The four first-graders at John Haines Elementary School in Chinatown burst out of their seats with grins and ran excitedly to the center of the room when invited to demonstrate their new classroom technology.
Their new tool is a two-foot tall table with a 27-inch digital touch screen that allows up to six children to complete interactive lessons. The table is adaptive for students in pre-school through grade six.
The SMART Table, developed by Canada-based SMART Technologies, allows students to use their fingers to select or drag objects and write or draw on the screen to play educational games, solve problems and work with others. During the demonstration the four eager students dragged names of countries onto a map, selected pictures on the screen and wrote words on a digital notepad. Charlene Dai, the students’ teacher, said the table enables the students to collaborate and encourages conversation and social interaction.
"It's a great tool for the classroom," Dai said. “It is designed as a very open and flexible platform that will work across all curriculum areas,” Nancy Knowlton, CEO of SMART Technologies, said.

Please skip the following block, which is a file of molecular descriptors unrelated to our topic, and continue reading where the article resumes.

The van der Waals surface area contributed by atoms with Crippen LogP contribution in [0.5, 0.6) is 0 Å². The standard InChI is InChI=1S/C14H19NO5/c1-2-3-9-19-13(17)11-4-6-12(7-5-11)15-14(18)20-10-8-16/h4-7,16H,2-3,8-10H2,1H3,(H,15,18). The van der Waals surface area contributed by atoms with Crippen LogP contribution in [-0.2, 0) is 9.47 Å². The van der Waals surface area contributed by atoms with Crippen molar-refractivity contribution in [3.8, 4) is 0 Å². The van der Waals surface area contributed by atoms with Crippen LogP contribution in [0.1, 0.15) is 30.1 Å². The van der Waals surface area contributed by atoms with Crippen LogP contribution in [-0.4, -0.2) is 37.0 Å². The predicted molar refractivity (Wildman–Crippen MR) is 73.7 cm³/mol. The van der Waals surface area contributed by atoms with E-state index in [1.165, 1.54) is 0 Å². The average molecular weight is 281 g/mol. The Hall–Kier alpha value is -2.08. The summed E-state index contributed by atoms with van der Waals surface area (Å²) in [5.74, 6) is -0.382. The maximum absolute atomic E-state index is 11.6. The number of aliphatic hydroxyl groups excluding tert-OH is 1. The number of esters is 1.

Teachers are able to create their own lesson plans and transfer them to the table, from geography to science to spelling. Knowlton said the table is still in the early stages of development, so she wants feedback from teachers and students on how well its teaching tools work and what additional ones they should add.
“We’re in the process of trying to turn all of our classrooms into SMART rooms where the children have immediate access to all the technologies in the classroom,” said Dainn Wright, John Haines principal. A few of the classrooms already have SMART Boards, a touch-sensitive whiteboard made by the same company. “We want technology to be seamlessly interwoven into instructional program so it’s just second nature to the children.”
Wright said she wants to make sure her students are prepared for success in the digital world, so she is glad her school is getting to test the table.
The table is on loan from SMART Technologies for two months as part of their unveiling and product testing. The table costs $8,000, if the school wants to keep it.Wright said she hopes to raise the money from outside, because “purchasing a technology tool at that cost is just prohibited” by her budget. She said she has had success in the past raising money for her school’s needs.
June Coutre, president of the local school council, said the school might reach out to parents and community members.